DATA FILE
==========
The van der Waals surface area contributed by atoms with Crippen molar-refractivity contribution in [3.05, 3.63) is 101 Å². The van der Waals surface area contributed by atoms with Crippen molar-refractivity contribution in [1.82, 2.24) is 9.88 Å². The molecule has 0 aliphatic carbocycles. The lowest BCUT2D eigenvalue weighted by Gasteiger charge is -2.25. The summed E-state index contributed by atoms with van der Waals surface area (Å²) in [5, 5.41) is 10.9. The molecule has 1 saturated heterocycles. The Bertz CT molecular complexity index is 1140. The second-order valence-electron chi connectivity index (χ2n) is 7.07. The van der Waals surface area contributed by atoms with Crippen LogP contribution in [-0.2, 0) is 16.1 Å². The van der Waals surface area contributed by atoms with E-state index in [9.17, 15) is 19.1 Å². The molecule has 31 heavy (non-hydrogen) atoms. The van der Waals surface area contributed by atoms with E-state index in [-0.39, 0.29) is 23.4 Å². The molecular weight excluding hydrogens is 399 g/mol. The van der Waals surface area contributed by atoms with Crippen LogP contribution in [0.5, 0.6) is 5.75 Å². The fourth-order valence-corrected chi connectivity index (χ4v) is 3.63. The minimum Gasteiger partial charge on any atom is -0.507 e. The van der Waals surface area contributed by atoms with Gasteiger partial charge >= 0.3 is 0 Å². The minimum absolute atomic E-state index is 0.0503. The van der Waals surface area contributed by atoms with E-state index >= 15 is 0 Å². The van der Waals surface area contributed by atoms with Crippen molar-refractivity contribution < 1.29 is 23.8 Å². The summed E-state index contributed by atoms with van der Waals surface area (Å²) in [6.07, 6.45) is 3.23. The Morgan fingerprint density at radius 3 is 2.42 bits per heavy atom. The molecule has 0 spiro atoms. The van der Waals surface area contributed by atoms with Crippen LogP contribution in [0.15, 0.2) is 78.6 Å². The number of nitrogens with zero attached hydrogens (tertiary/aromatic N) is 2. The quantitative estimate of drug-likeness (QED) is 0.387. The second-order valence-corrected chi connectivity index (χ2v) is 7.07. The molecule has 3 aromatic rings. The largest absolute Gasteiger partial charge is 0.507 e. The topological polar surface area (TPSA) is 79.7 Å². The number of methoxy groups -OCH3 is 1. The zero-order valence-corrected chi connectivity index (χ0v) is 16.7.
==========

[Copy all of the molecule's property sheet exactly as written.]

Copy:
The van der Waals surface area contributed by atoms with Crippen molar-refractivity contribution in [3.05, 3.63) is 101 Å². The van der Waals surface area contributed by atoms with Crippen molar-refractivity contribution in [1.82, 2.24) is 9.88 Å². The molecule has 0 aliphatic carbocycles. The lowest BCUT2D eigenvalue weighted by Gasteiger charge is -2.25. The summed E-state index contributed by atoms with van der Waals surface area (Å²) in [5, 5.41) is 10.9. The molecule has 1 saturated heterocycles. The Bertz CT molecular complexity index is 1140. The second-order valence-electron chi connectivity index (χ2n) is 7.07. The van der Waals surface area contributed by atoms with Crippen LogP contribution in [-0.2, 0) is 16.1 Å². The van der Waals surface area contributed by atoms with E-state index in [9.17, 15) is 19.1 Å². The molecule has 31 heavy (non-hydrogen) atoms. The van der Waals surface area contributed by atoms with E-state index in [-0.39, 0.29) is 23.4 Å². The molecular weight excluding hydrogens is 399 g/mol. The van der Waals surface area contributed by atoms with Crippen LogP contribution in [0.5, 0.6) is 5.75 Å². The fourth-order valence-corrected chi connectivity index (χ4v) is 3.63. The minimum Gasteiger partial charge on any atom is -0.507 e. The van der Waals surface area contributed by atoms with Gasteiger partial charge >= 0.3 is 0 Å². The minimum absolute atomic E-state index is 0.0503. The van der Waals surface area contributed by atoms with E-state index >= 15 is 0 Å². The van der Waals surface area contributed by atoms with Crippen molar-refractivity contribution < 1.29 is 23.8 Å². The summed E-state index contributed by atoms with van der Waals surface area (Å²) in [6.07, 6.45) is 3.23. The Morgan fingerprint density at radius 3 is 2.42 bits per heavy atom. The molecule has 0 spiro atoms. The van der Waals surface area contributed by atoms with Crippen LogP contribution in [0.15, 0.2) is 78.6 Å². The number of nitrogens with zero attached hydrogens (tertiary/aromatic N) is 2. The quantitative estimate of drug-likeness (QED) is 0.387. The second-order valence-corrected chi connectivity index (χ2v) is 7.07. The molecule has 3 aromatic rings. The largest absolute Gasteiger partial charge is 0.507 e. The topological polar surface area (TPSA) is 79.7 Å². The number of methoxy groups -OCH3 is 1. The zero-order valence-corrected chi connectivity index (χ0v) is 16.7.